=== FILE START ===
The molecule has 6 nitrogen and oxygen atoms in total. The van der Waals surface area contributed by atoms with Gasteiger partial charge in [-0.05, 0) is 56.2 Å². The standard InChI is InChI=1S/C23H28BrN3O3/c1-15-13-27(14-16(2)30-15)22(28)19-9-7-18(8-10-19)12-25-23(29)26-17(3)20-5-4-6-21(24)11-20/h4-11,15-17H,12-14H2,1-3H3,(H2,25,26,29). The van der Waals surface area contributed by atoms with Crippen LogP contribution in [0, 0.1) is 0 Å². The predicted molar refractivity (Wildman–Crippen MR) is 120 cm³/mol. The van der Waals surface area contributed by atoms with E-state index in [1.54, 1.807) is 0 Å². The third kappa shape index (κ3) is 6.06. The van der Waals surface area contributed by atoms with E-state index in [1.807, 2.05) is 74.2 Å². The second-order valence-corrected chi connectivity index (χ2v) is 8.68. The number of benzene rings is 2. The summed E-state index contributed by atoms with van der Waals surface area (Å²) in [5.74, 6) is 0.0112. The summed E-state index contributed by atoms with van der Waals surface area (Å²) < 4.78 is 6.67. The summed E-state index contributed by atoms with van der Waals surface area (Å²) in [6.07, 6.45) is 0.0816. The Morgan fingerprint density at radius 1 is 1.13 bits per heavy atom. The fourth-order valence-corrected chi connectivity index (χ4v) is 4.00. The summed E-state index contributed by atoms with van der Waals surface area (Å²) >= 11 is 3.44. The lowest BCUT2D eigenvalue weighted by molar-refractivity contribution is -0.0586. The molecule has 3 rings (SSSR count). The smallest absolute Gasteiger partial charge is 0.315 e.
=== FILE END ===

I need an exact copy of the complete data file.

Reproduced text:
The molecule has 6 nitrogen and oxygen atoms in total. The van der Waals surface area contributed by atoms with Gasteiger partial charge in [-0.05, 0) is 56.2 Å². The standard InChI is InChI=1S/C23H28BrN3O3/c1-15-13-27(14-16(2)30-15)22(28)19-9-7-18(8-10-19)12-25-23(29)26-17(3)20-5-4-6-21(24)11-20/h4-11,15-17H,12-14H2,1-3H3,(H2,25,26,29). The van der Waals surface area contributed by atoms with Crippen LogP contribution in [0, 0.1) is 0 Å². The predicted molar refractivity (Wildman–Crippen MR) is 120 cm³/mol. The van der Waals surface area contributed by atoms with E-state index in [1.54, 1.807) is 0 Å². The third kappa shape index (κ3) is 6.06. The van der Waals surface area contributed by atoms with E-state index in [1.807, 2.05) is 74.2 Å². The second-order valence-corrected chi connectivity index (χ2v) is 8.68. The number of benzene rings is 2. The summed E-state index contributed by atoms with van der Waals surface area (Å²) in [5.74, 6) is 0.0112. The summed E-state index contributed by atoms with van der Waals surface area (Å²) < 4.78 is 6.67. The summed E-state index contributed by atoms with van der Waals surface area (Å²) in [6.07, 6.45) is 0.0816. The Morgan fingerprint density at radius 1 is 1.13 bits per heavy atom. The fourth-order valence-corrected chi connectivity index (χ4v) is 4.00. The summed E-state index contributed by atoms with van der Waals surface area (Å²) >= 11 is 3.44. The lowest BCUT2D eigenvalue weighted by molar-refractivity contribution is -0.0586. The molecule has 3 rings (SSSR count). The smallest absolute Gasteiger partial charge is 0.315 e.